Unintended Consequence?

Or was it intended? Big banks, banks the Warren/Obama regulations deem systemic risks—too big to fail—are driving away cash deposits. Never mind that those deposits are loanable funds (oh—regulations, again, discouraging lending while Progressives contradictorily jawbone and pressure financial institutions to make risky loans to poor credit rating borrowers, because—regulations again—those credit ratings are somehow racist).

For instance,

State Street Corp, the Boston bank that manages assets for institutional investors, for the first time has begun charging some customers for large dollar deposits, people familiar with the matter said. JP Morgan Chase & Co, the nation’s largest bank by assets, has cut unwanted deposits by more than $150 billion this year, in part by charging fees.


The banks’ actions are driven by profit-crunching low interest rates and regulations adopted since the financial crisis to gird banks against funding disruptions.

The latest fees center on large sums deemed risky by regulators, sometimes dubbed hot-money* deposits thought likely to flee during times of crises.

Because honest Americans wanting to earn money off their cash mustn’t be allowed to do that. And banks can’t be trusted to know what they’re doing with hot deposits; Progressive Know Betters are the only ones equipped to dispose of OPM.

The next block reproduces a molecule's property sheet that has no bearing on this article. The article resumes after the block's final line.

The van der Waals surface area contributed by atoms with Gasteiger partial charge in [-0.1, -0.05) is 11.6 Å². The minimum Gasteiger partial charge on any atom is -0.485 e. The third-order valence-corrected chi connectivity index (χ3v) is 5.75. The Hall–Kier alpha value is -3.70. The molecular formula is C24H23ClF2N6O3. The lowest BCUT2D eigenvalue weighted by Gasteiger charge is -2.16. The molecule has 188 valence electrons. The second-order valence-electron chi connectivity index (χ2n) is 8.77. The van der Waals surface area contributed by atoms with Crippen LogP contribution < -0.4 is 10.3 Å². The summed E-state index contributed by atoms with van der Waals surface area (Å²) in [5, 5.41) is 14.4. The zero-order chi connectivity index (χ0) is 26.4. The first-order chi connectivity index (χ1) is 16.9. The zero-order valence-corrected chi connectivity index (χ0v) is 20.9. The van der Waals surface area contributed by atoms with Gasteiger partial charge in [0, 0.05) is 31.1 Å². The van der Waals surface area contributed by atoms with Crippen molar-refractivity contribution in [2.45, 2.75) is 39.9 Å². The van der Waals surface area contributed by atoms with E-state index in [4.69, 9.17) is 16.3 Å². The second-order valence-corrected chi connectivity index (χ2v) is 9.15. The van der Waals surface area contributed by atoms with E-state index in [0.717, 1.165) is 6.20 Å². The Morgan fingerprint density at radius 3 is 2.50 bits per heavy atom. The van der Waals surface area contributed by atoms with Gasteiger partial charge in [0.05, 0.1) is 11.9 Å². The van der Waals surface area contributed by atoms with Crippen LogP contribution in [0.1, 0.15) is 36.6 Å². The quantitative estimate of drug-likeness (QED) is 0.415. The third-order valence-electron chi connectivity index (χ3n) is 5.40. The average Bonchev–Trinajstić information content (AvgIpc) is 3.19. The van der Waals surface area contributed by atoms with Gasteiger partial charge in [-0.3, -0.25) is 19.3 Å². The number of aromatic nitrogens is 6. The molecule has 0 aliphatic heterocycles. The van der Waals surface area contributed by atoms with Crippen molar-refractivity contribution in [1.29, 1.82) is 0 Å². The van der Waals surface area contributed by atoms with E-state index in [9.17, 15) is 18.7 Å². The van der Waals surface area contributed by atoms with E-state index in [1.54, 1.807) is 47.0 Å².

Or: this is a tacit recognition that Progressive policies over the last seven years have been utter failures, and all that stored cash has to be flushed back into the economy, and the latest regulations have nothing to do with risk, systemic or otherwise, regardless of the surrounding Obamatalk.

It harkens back to FDR’s assault on business by demanding they disgorge themselves of cash—retained earnings—because they were “hoarding” or on a “capital strike.” Hoarding, “striking” because business had no viable place to invest its cash, due to FDR’s economic policies.


*Note: Banks usually attract “hot money” by offering relatively short-term certificates of deposit that have above-average interest rates. As soon as the institution reduces interest rates or another institution offers higher rates, investors with “hot money” withdraw their funds and move them to another institution with higher rates.

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